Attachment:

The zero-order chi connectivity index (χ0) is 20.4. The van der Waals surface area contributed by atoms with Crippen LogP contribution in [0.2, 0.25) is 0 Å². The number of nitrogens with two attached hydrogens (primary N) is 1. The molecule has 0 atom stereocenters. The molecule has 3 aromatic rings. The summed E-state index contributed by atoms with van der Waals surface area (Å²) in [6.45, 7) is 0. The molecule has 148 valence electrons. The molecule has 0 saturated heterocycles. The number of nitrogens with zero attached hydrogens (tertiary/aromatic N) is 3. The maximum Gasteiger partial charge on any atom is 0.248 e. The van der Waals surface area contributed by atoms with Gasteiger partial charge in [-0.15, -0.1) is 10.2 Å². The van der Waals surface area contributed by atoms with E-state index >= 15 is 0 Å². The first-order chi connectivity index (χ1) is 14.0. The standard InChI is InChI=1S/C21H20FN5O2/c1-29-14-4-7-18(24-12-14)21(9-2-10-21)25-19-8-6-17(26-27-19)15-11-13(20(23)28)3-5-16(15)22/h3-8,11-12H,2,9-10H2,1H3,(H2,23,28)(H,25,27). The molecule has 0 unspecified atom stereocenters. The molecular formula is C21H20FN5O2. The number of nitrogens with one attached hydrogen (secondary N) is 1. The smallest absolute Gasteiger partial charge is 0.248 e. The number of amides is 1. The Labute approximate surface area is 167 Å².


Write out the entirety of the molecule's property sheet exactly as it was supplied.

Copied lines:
The zero-order chi connectivity index (χ0) is 20.4. The van der Waals surface area contributed by atoms with Crippen LogP contribution in [0.2, 0.25) is 0 Å². The number of nitrogens with two attached hydrogens (primary N) is 1. The molecule has 0 atom stereocenters. The molecule has 3 aromatic rings. The summed E-state index contributed by atoms with van der Waals surface area (Å²) in [6.45, 7) is 0. The molecule has 148 valence electrons. The molecule has 0 saturated heterocycles. The number of nitrogens with zero attached hydrogens (tertiary/aromatic N) is 3. The maximum Gasteiger partial charge on any atom is 0.248 e. The van der Waals surface area contributed by atoms with Gasteiger partial charge in [-0.15, -0.1) is 10.2 Å². The van der Waals surface area contributed by atoms with E-state index >= 15 is 0 Å². The first-order chi connectivity index (χ1) is 14.0. The standard InChI is InChI=1S/C21H20FN5O2/c1-29-14-4-7-18(24-12-14)21(9-2-10-21)25-19-8-6-17(26-27-19)15-11-13(20(23)28)3-5-16(15)22/h3-8,11-12H,2,9-10H2,1H3,(H2,23,28)(H,25,27). The molecule has 0 unspecified atom stereocenters. The molecular formula is C21H20FN5O2. The number of nitrogens with one attached hydrogen (secondary N) is 1. The smallest absolute Gasteiger partial charge is 0.248 e. The number of amides is 1. The Labute approximate surface area is 167 Å².